Mr DULUK (Davenport) (16:38): Since the Treasurer delivered his budget on 7 July, my office has been contacted by quite a few constituents. I can tell you that not one has phoned, emailed or visited my office to sing the praises of the Treasurer's budget. No-one has said that it is an excellent budget, no-one has even said it is a good budget. What they have told me is that they are very disappointed. They are frustrated and they are very angry. They are frustrated by the government's unwavering commitment to Transforming Health, despite growing protests from medical professionals, staff and patients, as well as budget blowouts and despicable waste, including $3 million of taxpayers' money the government spent spruiking its changes to the health system.
They are angry that the government has ignored the most pressing issue for every household and every business operating in South Australia, and that is the extraordinary increases to cost of living. Every household and every business is hurting. They are hurting because of increases to electricity bills, because of increases to ESL and because of increases to council rates. What does the budget do to help relieve these rising costs? What does it do for young families, for couples, for single income homes, for pensioners and for business owners? This government has increased the tax burden for all of them. That is right: it has increased the tax burden on all these people.
The government has increased the solid waste levy. The levy will cost South Australians an extra $64 million per annum by the end of the forward estimates, with the price increasing from $62 to $103 per tonne by 2019-20. The Onkaparinga council, which my electorate overlaps, has already incorporated this price rise in its rates with an eleventh hour increase following the budget announcement. With the addition of the waste levy to the annual rate increase, Onkaparinga residents are now paying 3 per cent more each year or an average of $44. That is, $44 that households no longer have to help with school fees, to pay for a doctor's visit or put towards groceries.
Taxis, chauffeurs and ride-sharing trips will also attract a new levy for every metropolitan trip from next year. Public transport has again gone up with a single trip now at about $5.30. Indeed, fees and charges for all major government services have increased—registering a motor vehicle, CTP premiums, driver's licence renewals and speeding fines. Although there has been some minor relief to water bills this year, let's not forget that in 2008-09 the average residential water bill was $340.60. In 2015-16, it was $783.44.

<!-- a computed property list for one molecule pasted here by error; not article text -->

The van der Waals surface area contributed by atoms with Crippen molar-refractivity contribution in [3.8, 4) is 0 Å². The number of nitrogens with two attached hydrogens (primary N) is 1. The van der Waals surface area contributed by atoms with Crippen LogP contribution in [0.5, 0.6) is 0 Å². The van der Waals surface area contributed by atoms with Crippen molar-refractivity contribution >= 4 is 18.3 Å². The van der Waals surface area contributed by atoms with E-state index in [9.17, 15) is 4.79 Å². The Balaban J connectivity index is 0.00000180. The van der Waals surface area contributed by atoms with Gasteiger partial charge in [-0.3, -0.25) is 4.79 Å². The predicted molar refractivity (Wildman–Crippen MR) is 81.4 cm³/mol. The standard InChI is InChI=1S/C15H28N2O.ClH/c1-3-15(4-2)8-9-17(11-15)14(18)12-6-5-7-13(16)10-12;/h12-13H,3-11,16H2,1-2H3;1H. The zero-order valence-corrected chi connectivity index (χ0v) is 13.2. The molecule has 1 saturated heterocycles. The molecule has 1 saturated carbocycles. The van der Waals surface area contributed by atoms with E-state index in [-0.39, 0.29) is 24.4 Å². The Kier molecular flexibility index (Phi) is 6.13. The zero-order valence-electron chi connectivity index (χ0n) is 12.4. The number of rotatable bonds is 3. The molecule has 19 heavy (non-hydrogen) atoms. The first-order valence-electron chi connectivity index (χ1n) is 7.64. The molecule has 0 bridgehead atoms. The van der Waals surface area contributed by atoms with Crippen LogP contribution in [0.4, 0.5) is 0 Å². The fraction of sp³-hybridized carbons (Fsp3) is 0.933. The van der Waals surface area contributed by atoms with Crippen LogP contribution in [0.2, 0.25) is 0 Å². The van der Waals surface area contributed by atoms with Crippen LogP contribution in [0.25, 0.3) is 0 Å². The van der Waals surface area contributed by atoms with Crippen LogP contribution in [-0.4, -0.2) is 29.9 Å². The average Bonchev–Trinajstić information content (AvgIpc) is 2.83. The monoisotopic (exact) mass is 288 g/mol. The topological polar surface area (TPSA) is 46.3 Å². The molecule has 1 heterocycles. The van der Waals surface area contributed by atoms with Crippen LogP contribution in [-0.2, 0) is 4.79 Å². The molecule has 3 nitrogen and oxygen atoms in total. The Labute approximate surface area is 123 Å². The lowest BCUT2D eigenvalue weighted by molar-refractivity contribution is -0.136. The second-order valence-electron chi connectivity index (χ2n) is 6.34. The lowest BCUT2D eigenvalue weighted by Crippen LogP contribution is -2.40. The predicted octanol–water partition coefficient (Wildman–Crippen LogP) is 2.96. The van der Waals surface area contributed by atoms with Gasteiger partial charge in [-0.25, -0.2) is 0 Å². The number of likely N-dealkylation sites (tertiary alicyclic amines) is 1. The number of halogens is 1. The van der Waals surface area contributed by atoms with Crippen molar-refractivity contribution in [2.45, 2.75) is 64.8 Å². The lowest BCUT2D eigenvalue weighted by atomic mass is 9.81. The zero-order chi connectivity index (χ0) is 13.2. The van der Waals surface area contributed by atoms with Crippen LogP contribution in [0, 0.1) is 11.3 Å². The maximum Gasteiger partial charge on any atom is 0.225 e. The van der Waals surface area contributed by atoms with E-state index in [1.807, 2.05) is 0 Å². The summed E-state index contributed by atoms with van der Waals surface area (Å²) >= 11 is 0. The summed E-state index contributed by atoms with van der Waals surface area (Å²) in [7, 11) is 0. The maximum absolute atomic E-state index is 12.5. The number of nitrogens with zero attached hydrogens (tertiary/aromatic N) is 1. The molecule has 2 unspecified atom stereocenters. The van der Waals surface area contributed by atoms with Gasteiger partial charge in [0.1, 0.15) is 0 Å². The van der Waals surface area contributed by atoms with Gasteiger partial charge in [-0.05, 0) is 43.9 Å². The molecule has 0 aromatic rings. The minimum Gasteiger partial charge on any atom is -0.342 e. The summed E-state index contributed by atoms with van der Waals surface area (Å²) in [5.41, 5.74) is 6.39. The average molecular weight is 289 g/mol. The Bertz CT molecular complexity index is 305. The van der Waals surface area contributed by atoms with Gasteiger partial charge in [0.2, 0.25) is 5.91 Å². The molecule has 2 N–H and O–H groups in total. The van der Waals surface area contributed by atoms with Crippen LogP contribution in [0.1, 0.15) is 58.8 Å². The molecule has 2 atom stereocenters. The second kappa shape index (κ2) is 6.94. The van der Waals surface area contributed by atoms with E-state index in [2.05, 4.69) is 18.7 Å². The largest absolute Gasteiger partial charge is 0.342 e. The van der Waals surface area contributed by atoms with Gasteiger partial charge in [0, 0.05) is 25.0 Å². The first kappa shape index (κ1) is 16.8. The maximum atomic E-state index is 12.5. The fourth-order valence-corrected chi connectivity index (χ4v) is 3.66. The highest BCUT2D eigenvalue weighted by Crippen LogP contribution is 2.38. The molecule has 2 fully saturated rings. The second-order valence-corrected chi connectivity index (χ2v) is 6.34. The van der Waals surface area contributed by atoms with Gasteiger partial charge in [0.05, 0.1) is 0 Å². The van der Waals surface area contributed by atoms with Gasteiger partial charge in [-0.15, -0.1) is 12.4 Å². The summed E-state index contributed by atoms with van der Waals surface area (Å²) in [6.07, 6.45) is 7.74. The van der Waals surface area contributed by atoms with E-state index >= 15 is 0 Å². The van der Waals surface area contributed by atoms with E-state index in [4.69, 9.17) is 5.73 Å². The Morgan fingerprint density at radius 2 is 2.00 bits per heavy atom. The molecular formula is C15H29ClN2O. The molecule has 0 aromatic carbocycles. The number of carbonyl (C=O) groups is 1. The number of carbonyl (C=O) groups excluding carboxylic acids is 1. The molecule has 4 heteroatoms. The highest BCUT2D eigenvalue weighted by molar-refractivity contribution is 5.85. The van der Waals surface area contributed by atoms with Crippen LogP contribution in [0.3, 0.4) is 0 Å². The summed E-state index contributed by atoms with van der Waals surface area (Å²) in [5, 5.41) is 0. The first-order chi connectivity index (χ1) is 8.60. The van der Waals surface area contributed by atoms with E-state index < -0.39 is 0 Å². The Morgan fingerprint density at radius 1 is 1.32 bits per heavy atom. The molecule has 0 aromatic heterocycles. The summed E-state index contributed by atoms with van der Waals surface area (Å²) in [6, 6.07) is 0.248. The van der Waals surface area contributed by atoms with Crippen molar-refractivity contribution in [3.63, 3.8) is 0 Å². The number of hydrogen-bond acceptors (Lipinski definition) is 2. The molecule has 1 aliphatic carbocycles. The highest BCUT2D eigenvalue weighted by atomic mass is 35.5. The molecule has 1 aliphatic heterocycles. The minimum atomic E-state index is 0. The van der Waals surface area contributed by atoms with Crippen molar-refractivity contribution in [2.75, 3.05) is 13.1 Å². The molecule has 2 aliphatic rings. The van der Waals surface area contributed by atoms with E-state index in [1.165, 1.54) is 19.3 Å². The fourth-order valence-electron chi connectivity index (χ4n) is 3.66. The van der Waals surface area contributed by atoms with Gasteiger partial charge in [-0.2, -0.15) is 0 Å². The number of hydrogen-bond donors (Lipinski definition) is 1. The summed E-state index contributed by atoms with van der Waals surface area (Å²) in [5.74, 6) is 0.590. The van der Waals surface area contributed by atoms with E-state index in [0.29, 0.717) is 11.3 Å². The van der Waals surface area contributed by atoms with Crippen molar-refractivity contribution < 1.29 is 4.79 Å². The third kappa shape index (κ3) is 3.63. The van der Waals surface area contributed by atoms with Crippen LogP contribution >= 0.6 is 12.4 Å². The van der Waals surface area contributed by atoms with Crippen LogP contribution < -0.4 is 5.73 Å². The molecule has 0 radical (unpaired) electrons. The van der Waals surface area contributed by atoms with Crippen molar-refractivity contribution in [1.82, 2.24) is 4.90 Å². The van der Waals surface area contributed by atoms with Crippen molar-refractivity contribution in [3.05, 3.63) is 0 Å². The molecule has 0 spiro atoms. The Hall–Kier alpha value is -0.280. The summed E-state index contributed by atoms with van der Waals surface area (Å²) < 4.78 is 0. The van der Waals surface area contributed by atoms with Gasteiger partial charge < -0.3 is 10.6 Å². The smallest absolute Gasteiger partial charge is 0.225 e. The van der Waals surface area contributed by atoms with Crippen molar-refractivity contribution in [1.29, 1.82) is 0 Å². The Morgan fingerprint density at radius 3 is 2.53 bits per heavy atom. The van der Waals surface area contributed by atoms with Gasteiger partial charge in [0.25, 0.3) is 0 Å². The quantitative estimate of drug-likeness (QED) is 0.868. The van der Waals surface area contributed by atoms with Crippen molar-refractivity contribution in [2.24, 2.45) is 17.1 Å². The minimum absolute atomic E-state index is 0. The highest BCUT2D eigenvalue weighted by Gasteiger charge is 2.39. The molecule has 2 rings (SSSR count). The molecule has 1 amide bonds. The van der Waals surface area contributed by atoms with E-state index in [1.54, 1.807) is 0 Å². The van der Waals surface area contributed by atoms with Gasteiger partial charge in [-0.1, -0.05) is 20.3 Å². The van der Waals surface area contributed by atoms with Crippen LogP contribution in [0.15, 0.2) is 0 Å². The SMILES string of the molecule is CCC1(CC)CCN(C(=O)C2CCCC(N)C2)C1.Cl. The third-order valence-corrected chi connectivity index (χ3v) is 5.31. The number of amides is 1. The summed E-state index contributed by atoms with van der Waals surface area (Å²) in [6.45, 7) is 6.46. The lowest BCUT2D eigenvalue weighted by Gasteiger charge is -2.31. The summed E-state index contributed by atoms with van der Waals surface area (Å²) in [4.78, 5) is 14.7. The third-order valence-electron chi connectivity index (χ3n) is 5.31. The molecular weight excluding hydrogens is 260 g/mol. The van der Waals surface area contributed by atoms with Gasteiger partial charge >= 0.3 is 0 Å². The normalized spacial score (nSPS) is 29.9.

Successive Labor governments have made a conscious decision to inflict an increasing financial burden on South Australians year on year. They have done so to help prop up a budget and to compensate for the government's disgraceful mismanagement of taxpayer money. As a result, South Australia is now the highest taxing jurisdiction in Australia, as reported by the Commonwealth Grants Commission.
Once again, the government has not only failed to deliver any cost of living relief for South Australian households and businesses, but it has actually increased cost-of-living pressures with new taxes, increases to existing taxes, and additional fees and charges. My constituents are walking around the local community with much lighter pockets as a result of this Labor government and, as they move about their community, travelling to and from work, visiting the shops and enjoying their weekend activities, they are wondering, where are all their dollars going? How is their local community benefiting from all these taxes, fees and charges?
Whilst they welcomed the government's announcement that $2.5 million in STEM funding will be invested in Blackwood High School, they are left disappointed that once again the government has neglected the infrastructure and transportation needs of Davenport. The state budget has failed to allocate any funding to help develop a new multi-use sports hub at Hewett Sports Ground in Blackwood.
Efforts by the City of Mitcham and local clubs to secure state government assistance have repeatedly fallen on deaf ears. The council has committed over $400,000 to the project and was seeking an equal contribution from the state government. The upgrade is desperately needed to improve the facilities which are in terribly poor condition. On a recent visit to the club rooms, I noticed that the rooms were opened by Robin Millhouse, who was the member for Mitcham many years ago.
The clubrooms represent the essence of grassroots sport, operating as a home facility for the Woods Panthers Netball Club, Blackwood Tennis Club, Coromandel Cricket Club, Blackwood Football Club and Sturt Lions Soccer Club. They are also used by many other clubs, schools and organisations, but the local clubs, volunteers, coaches, athletes and local residents who rely on these facilities to practise and compete in their sports have again been ignored by the state government.